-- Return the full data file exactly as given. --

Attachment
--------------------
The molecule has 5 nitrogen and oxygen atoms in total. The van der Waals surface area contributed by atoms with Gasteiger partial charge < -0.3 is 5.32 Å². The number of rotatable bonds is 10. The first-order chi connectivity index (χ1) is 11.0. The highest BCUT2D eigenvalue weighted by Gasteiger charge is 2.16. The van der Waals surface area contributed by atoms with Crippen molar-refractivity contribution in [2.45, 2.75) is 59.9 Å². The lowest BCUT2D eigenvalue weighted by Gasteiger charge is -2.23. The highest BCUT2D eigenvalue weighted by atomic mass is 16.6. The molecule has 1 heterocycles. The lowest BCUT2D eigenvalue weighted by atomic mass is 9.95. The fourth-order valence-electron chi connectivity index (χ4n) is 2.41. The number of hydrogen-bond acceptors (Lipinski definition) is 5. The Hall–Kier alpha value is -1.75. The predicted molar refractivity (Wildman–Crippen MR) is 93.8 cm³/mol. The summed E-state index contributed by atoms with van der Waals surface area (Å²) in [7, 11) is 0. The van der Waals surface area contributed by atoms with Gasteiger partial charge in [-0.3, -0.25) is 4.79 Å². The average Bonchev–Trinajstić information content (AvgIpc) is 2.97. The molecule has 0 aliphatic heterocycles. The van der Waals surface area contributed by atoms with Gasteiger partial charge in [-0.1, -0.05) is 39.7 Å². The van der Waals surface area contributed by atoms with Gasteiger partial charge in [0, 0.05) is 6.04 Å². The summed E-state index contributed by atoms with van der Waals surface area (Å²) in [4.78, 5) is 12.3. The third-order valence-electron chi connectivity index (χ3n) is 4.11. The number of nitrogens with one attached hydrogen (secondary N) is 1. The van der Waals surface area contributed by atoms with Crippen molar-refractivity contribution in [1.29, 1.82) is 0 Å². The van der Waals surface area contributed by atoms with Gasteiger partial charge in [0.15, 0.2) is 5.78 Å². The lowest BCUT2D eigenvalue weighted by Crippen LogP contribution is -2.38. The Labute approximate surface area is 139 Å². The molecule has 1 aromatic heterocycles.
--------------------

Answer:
The molecule has 5 nitrogen and oxygen atoms in total. The van der Waals surface area contributed by atoms with Gasteiger partial charge < -0.3 is 5.32 Å². The number of rotatable bonds is 10. The first-order chi connectivity index (χ1) is 11.0. The highest BCUT2D eigenvalue weighted by Gasteiger charge is 2.16. The van der Waals surface area contributed by atoms with Crippen molar-refractivity contribution in [2.45, 2.75) is 59.9 Å². The lowest BCUT2D eigenvalue weighted by Gasteiger charge is -2.23. The highest BCUT2D eigenvalue weighted by atomic mass is 16.6. The molecule has 1 heterocycles. The lowest BCUT2D eigenvalue weighted by atomic mass is 9.95. The fourth-order valence-electron chi connectivity index (χ4n) is 2.41. The number of hydrogen-bond acceptors (Lipinski definition) is 5. The Hall–Kier alpha value is -1.75. The predicted molar refractivity (Wildman–Crippen MR) is 93.8 cm³/mol. The summed E-state index contributed by atoms with van der Waals surface area (Å²) in [7, 11) is 0. The van der Waals surface area contributed by atoms with Gasteiger partial charge in [-0.3, -0.25) is 4.79 Å². The average Bonchev–Trinajstić information content (AvgIpc) is 2.97. The molecule has 0 aliphatic heterocycles. The van der Waals surface area contributed by atoms with Gasteiger partial charge in [-0.1, -0.05) is 39.7 Å². The van der Waals surface area contributed by atoms with Gasteiger partial charge in [0, 0.05) is 6.04 Å². The summed E-state index contributed by atoms with van der Waals surface area (Å²) in [4.78, 5) is 12.3. The third-order valence-electron chi connectivity index (χ3n) is 4.11. The number of nitrogens with one attached hydrogen (secondary N) is 1. The van der Waals surface area contributed by atoms with Crippen molar-refractivity contribution in [1.29, 1.82) is 0 Å². The van der Waals surface area contributed by atoms with Gasteiger partial charge in [0.15, 0.2) is 5.78 Å². The lowest BCUT2D eigenvalue weighted by Crippen LogP contribution is -2.38. The Labute approximate surface area is 139 Å². The molecule has 1 aromatic heterocycles.